The creation of a charity, from the very beginning.
It seems fitting that I finally reveal to you the main focus of my charity, a few days after the Office of the Children’s Commissioner’s launches their inquiry into the sexual exploitation of children by gangs. According to The Guardian, this inquiry is a result of a report from Bedfordshire University, which found that ‘three-quarters of councils are failing to implement measures to protect vulnerable young people’. Upsetting, yes; surprising, no.
The article in the Guardian on the 13th October, 2011, alluded to a few of the high-profile cases known about gangs of Asian men in Derby who systematically groom and exploit young people. However, I suspect, if you ask most people about sexual exploitation, their knowledge and understanding of it will not go much further than those articles reported in the mass media. Sexual exploitation is under-reported, under-researched and underestimated as a problem. The inquiry launched by the OCC on the 14th October, 2011, will be a two-year study in to the scale of sexual exploitation in England by youth street gangs. The inquiry will be led by the deputy Children’s Commisioner, Sue Berelowitz. She stated that ‘local authorities, police, health and education professionals and the judiciary will be forced to provide information about child sexual exploitation for the first time’.
Understanding the scale of the problem is only part of the battle. We need to understand how to identify sexual exploitation; how to reach those who are hidden in exploitative relationships and of course, how best to work with young people who are at risk of, or who have been sexually exploited. Similarly, it is not only youth gangs who exploit. There is worrying evidence from the National Working Group (NWG) to suggest that exploitation can often be a family business. I have concerns that many of these agencies and the professionals within them, who will be ‘forced’ to give information, will not adequately be able to identify the early stages of sexual exploitation (or indeed the latter stages) due to the lack of training and resources available. But my hope is that Sue Berelowitz will have thought about all the methodological problems of such an important study and that the results of the inquiry will only be the start of a determined and necessary campaign to tackle the sexual exploitation of young people.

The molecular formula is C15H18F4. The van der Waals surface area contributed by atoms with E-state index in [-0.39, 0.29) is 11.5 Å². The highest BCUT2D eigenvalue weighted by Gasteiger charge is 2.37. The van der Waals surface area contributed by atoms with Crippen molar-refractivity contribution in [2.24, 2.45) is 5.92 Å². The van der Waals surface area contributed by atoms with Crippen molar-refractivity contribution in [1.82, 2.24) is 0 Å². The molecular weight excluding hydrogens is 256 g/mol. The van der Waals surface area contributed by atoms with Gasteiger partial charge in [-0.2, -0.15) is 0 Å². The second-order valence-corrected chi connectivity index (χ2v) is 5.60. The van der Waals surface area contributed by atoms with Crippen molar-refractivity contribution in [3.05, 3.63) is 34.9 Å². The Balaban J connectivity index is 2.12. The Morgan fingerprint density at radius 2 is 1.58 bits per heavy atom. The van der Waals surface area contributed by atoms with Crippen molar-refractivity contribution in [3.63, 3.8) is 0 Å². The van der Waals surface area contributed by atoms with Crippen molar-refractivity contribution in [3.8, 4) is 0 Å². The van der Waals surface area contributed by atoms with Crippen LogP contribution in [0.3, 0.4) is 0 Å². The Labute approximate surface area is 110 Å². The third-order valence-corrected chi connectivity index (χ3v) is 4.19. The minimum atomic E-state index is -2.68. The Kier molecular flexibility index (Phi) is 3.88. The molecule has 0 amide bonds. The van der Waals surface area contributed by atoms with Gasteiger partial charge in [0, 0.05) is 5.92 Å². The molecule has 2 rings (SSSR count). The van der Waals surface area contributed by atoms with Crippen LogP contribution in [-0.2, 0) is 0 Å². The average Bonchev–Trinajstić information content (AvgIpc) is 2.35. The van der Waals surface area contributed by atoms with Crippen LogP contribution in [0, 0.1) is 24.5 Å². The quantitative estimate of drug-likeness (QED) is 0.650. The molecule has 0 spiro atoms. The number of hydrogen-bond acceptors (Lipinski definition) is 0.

Now where do I come in? Well, nowhere, yet. But even through my long periods of hibernation (*insert apologies to numerous family members and friends here* I AM NOT IGNORING YOU!) I am still working on how I can tackle this problem. My most recent disappearing act has been due to my dissertation. For my Social Work MA Dissertation, I am reviewing how UK social service departments respond to the sexual exploitation of young people and the effectiveness of relationship-based practice in this area. I think it’s crucial to understand what works before I set up an awareness campaign/drop-in centres/mentor support.
An author that has become central to my research is Jenny Pearce. Her qualitative research with sexually exploited young people suggests that what is missing for these young people is specialist outreach work which recognizes the extraordinary difficulties the young people experience and manages to sustain safeguarding despite the sometimes challenging behaviours. Additionally, many of the young people Jenny interviewed express a need to speak to someone they recognize and who they feel repsects them.
I want to make sure that I have a thorough and secure knowledge-base about sexual exploitation and best-practice before I start setting up the practical side of my charity. It is clear however, that there is a huge problem here that needs a lot of work. In the mean time, I urge everyone to read a little bit about sexual exploitation and make sure you can bore friends and family with your knowledge. Increased awareness starts NOW! http://www.nationalworkinggroup.org/
Fingers crossed, people – for Sue and for me!